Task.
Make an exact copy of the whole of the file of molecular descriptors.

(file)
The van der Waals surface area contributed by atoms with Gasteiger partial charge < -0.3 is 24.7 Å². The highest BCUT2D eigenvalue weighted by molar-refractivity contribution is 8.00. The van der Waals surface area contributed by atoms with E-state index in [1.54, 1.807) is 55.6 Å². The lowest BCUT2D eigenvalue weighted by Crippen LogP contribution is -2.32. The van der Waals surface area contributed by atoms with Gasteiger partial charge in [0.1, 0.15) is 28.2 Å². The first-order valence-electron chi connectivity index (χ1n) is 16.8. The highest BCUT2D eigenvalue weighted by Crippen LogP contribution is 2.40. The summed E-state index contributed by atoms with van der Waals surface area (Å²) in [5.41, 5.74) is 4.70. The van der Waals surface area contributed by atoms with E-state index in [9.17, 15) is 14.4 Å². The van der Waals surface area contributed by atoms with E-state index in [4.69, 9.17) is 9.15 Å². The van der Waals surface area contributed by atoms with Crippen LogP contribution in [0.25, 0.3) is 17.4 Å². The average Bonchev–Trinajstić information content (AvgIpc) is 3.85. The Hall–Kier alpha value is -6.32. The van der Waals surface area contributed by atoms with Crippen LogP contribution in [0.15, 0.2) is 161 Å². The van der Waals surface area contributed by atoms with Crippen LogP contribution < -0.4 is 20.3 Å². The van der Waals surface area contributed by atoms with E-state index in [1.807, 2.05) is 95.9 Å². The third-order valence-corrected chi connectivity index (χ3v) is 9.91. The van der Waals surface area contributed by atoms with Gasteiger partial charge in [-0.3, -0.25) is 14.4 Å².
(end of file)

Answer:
The van der Waals surface area contributed by atoms with Gasteiger partial charge < -0.3 is 24.7 Å². The highest BCUT2D eigenvalue weighted by molar-refractivity contribution is 8.00. The van der Waals surface area contributed by atoms with E-state index in [1.54, 1.807) is 55.6 Å². The lowest BCUT2D eigenvalue weighted by Crippen LogP contribution is -2.32. The van der Waals surface area contributed by atoms with Gasteiger partial charge in [0.1, 0.15) is 28.2 Å². The first-order valence-electron chi connectivity index (χ1n) is 16.8. The highest BCUT2D eigenvalue weighted by Crippen LogP contribution is 2.40. The summed E-state index contributed by atoms with van der Waals surface area (Å²) in [5.41, 5.74) is 4.70. The van der Waals surface area contributed by atoms with E-state index in [9.17, 15) is 14.4 Å². The van der Waals surface area contributed by atoms with E-state index in [4.69, 9.17) is 9.15 Å². The van der Waals surface area contributed by atoms with Crippen LogP contribution in [0.25, 0.3) is 17.4 Å². The average Bonchev–Trinajstić information content (AvgIpc) is 3.85. The Hall–Kier alpha value is -6.32. The van der Waals surface area contributed by atoms with Crippen LogP contribution in [0.15, 0.2) is 161 Å². The van der Waals surface area contributed by atoms with Crippen LogP contribution < -0.4 is 20.3 Å². The van der Waals surface area contributed by atoms with E-state index in [1.807, 2.05) is 95.9 Å². The third-order valence-corrected chi connectivity index (χ3v) is 9.91. The van der Waals surface area contributed by atoms with Gasteiger partial charge in [-0.3, -0.25) is 14.4 Å².